"Afghans for Afghans" spreads warmth and knowledge

Lauren Pitts

Issue date: 10/21/05 Section: News
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In a cozy corner of campus, six women sit around tables and work on their knitting while exchanging conversation. Their discussions range from government policies, to important world issues, to their most recent reads. Half a world away, as the temperature drops and the winter weather draws nearer, the impoverished women of Afghanistan have different concerns: survival for themselves and their families.

In the wake of the war that has left their country in shambles, many Afghan people worry about how they are going to keep warm this winter, as Afghanistan is known for its dry and freezing temperatures, especially in the mountainous areas of the country.

Luckily, they aren't the only ones aware of the quandary they face each winter, and many Americans and Canadians have joined in their battle with the elements, including many students from UNH and women from the Durham community.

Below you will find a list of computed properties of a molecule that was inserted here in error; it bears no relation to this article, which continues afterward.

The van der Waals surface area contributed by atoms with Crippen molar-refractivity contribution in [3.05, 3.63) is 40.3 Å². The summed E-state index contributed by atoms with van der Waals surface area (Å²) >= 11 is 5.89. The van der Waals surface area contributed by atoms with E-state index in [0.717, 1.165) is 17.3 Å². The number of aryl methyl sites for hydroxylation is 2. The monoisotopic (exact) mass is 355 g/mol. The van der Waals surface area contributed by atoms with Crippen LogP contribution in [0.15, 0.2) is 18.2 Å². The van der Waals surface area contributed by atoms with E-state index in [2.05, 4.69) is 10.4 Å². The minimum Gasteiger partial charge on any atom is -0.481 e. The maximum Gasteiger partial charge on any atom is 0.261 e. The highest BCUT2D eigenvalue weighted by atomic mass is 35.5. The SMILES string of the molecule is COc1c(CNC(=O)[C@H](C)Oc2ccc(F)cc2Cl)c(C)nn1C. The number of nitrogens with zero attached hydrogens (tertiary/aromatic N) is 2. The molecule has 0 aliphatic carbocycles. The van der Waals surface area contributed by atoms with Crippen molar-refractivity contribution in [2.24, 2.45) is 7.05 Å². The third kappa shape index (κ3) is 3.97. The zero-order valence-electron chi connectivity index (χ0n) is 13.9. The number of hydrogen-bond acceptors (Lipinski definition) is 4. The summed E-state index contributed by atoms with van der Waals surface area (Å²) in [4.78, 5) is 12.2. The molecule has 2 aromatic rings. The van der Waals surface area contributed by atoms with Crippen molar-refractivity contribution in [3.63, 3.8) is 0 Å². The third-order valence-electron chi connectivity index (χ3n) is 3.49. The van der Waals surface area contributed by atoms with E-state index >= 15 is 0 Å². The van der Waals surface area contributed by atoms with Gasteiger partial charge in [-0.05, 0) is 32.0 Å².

Their knitting projects vary in size, shape and color. One scarf hangs loosely from its needles onto a woman's lap, in tight, precise stitches of lavender and deep green. One is a cream-colored blanket, thrown in a massive heap on a table, while two small crochet needles work busily on a bottom corner. One is a simple, bright pink square, and though the project doesn't look like much now, soon it will be assembled with other squares of knitting into a large, quilt-like afghan.

In just a few months time, all of these projects will join thousands of others at The American Friends Service Committee in San Francisco, Calif., and begin their journey to the people of Afghanistan.

The project, "afghans for Afghans," was started by Ann Rubin in December of 2001, and has sent around 30,000 articles to Afghanistan in the past four years. It was brought to the UNH campus with the help of Carly Hellen, Katie Carten and Sylvia Foster, three women from the community. These women are joined weekly by ten to twelve students, as well as four to six other women from the Durham community.
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